The U.S. Surface Transportation Board on June 18 issued a decision that sets up a process for responding to a federal court’s decision in a case brought by the Northern Plains Resource Council affirming in part, reversing in part, and remanding for further environmental review the board’s decisions in two proceedings authorizing the construction of portions of the coal-hauling Tongue River Railroad in Montana.
The board, in a decision reached on June 13 and issued on June 18, is dismissing both of these proceedings because the railroad no longer intends to construct the rail lines that were the subject of those applications. The board will reopen one of the cases to require the railroad to submit a revised application that reflects its current plans for the line that the railroad still wants to build, and to conduct a new environmental review. The board will also dismiss as moot a pending petition for reconsideration of the board’s 2011 denial of an earlier petition to reopen, deny a request that it set a procedural schedule, and address certain other procedural requests.
Over the course of the past 30 years, the board and its predecessor, the Interstate Commerce Commission, issued three decisions authorizing construction of portions of the proposed 130-mile Tongue River Railroad, subject to environmental conditions. No portion of the proposed line has ever been built. Petitions for review of the last two decisions were filed in the Ninth Circuit, and, in 2011, the court partially reversed and remanded those decisions for additional environmental review. The Tongue River Railroad Co. (TRRC) has now informed the board that it does not intend to build the Tongue River II and Tongue River III portions of the railroad.
TRRC, which now has co-ownership by Arch Coal (MYSE: ACI), is proposing to build the approximately 80-mile portion initially authorized in 1986 in the proceeding known as Tongue River I, as modified in Tongue River III. Although Tongue River I was not directly at issue before the Ninth Circuit in the Tongue River II and Tongue River III appeal, the court’s decision requires the board to revisit the environmental baseline data and cumulative impacts analyses that also would apply to the Tongue River I rail line because the board made the resulting mitigation conditions applicable to all three rail lines in its Tongue River III decision.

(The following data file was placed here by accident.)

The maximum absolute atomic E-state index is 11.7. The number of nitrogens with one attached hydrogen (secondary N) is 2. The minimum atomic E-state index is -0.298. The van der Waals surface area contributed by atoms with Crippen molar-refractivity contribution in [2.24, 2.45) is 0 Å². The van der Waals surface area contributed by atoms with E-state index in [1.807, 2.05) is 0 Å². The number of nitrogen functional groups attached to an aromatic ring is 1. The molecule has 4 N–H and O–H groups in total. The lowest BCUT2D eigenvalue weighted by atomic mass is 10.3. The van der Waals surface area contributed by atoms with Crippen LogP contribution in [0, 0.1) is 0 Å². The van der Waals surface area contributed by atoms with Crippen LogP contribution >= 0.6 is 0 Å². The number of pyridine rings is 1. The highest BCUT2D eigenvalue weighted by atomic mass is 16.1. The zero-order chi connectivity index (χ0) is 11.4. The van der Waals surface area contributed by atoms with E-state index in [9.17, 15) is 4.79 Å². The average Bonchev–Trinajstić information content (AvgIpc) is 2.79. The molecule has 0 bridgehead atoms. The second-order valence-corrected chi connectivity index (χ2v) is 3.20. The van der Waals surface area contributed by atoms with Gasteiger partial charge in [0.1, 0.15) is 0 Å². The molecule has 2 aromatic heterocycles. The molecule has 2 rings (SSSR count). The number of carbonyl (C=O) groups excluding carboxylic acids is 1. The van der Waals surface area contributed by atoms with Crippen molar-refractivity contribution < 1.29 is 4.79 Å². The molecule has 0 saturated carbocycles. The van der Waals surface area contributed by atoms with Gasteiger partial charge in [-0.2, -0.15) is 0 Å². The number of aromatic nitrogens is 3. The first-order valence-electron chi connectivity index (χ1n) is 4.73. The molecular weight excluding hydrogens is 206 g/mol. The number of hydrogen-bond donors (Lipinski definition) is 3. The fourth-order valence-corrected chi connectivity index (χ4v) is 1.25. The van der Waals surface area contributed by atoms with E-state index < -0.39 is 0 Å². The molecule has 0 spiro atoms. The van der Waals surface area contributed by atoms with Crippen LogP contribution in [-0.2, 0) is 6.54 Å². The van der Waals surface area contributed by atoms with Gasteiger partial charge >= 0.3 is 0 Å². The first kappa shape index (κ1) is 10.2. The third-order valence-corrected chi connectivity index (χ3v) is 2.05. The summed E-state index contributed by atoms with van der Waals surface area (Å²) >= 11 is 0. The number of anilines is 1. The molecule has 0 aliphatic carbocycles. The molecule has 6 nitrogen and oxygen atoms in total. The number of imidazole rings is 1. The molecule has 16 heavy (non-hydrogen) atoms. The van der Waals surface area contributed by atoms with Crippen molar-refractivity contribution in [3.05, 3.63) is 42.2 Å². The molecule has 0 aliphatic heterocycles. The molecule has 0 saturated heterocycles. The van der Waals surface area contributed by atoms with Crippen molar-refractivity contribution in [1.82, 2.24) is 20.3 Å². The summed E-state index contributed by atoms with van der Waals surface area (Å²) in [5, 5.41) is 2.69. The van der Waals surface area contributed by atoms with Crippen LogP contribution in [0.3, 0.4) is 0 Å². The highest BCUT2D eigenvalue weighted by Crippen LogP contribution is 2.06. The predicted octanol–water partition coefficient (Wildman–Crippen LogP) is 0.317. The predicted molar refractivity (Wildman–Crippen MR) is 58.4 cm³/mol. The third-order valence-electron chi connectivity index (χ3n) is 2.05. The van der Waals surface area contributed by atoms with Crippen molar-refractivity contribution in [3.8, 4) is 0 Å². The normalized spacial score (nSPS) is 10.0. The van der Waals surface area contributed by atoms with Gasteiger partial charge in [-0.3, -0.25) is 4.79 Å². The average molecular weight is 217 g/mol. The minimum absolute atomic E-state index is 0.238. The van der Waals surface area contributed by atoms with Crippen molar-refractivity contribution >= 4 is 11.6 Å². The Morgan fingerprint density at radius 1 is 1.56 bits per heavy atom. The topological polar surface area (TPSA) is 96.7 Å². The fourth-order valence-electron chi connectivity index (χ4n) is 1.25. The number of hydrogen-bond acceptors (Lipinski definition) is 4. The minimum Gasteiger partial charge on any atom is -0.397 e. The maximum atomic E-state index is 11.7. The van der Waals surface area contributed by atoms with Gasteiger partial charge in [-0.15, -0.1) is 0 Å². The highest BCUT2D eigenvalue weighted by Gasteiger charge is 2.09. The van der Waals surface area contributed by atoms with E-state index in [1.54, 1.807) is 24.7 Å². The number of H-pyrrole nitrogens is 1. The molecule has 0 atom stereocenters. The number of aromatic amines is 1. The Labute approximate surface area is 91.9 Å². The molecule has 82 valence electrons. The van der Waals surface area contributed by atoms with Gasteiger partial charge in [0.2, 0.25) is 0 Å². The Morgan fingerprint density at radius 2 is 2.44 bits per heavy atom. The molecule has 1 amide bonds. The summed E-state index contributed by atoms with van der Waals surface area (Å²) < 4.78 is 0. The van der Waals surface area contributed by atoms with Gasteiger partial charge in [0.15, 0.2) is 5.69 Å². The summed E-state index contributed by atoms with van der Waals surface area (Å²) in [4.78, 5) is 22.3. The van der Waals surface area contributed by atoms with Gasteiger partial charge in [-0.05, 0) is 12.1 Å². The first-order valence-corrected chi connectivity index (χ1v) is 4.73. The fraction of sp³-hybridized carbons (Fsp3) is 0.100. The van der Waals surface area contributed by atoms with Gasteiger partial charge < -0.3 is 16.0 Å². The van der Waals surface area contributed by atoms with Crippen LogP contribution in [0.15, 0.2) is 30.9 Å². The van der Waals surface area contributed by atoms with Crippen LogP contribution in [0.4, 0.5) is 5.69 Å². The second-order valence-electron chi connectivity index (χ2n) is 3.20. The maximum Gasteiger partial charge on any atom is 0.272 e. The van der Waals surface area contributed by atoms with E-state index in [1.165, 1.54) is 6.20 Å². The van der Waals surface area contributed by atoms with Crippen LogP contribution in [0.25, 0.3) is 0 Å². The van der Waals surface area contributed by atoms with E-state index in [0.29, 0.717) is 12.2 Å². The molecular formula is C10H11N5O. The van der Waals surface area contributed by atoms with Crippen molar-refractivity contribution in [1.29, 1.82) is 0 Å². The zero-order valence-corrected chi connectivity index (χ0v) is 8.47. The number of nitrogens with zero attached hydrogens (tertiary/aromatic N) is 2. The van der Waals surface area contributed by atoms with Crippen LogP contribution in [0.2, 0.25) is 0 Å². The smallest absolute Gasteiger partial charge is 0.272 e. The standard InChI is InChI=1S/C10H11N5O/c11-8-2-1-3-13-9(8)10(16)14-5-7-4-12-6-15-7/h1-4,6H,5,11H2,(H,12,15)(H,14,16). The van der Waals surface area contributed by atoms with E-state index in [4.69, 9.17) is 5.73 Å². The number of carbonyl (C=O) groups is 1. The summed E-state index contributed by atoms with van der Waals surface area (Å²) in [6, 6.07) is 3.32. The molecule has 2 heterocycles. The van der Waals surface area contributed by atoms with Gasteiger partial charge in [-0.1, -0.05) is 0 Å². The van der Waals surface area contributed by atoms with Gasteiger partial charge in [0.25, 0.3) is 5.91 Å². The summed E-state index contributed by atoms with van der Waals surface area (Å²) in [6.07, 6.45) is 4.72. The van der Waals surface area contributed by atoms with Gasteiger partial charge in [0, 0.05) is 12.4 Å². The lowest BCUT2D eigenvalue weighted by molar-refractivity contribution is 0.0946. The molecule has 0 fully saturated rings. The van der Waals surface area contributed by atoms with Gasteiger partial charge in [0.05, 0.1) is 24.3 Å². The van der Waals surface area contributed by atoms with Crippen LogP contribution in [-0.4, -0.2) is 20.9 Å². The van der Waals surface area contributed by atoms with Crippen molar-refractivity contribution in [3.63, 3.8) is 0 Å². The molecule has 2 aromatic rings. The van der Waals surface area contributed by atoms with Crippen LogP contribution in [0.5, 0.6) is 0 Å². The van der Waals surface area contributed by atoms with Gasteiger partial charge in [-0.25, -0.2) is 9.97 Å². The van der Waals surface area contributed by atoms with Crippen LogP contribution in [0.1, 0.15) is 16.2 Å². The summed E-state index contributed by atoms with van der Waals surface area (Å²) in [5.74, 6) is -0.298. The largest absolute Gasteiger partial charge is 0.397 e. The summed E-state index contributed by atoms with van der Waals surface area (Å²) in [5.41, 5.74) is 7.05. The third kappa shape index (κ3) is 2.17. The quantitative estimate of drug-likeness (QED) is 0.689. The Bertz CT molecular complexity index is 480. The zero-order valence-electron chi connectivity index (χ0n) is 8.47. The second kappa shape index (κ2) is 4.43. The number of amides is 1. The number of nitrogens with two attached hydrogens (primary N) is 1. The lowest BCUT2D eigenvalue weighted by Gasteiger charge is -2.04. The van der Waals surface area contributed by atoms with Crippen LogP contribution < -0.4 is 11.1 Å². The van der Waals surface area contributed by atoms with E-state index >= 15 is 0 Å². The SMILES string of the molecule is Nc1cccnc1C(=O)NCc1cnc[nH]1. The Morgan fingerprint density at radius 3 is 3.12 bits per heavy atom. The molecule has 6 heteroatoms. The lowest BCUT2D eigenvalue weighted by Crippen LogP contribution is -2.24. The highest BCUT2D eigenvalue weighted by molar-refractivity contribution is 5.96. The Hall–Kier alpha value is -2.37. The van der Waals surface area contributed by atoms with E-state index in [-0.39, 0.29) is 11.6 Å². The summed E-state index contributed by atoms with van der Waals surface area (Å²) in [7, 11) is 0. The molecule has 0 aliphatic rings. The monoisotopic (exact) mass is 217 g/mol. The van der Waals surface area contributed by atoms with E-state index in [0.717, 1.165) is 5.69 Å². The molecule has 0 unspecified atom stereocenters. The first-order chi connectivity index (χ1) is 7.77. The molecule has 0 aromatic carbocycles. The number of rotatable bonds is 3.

TRRC has also informed the board of a recent transfer in ownership of TRRC and changes in the purpose and need for the proposed line. Thus, the board must now decide which Tongue River proceeding to reopen; what type of revised application should be required to reflect the changes in TRRC’s proposal; and whether to supplement existing environmental documents or prepare a new environmental review.
The recent Ninth Circuit decision and TRRC’s new ownership and modified plans all constitute changed circumstances that warrant reopening. The board will dismiss the Tongue River II and Tongue River III proceedings and will reopen Tongue River I. The board will also require TRRC to file a revised application that presents the railroad’s current plans for the railroad it still intends to build. In addition, the board will conduct a new environmental review that is consistent with the court’s decision rather than a supplemental environmental review based on the three prior environmental reviews that began in the 1980s.
After 30 years of fighting through opposition from environmentalists and local ranchers, the TRRC now wants to build only the 80-mile section from around Ashland, Mont., to a BNSF Railway mainline at Miles City. This portion would allow access to Arch Coal’s planned new strip mine in the Otter Creek area around Ashland. The TRRC has abandoned plans to build a further segment to the southwest from Ashland to an interconnect with the BNSF near the existing Decker and Spring Creek coal mines. The TRRC is hoping that the shortened segment will be easier to get through the approval process.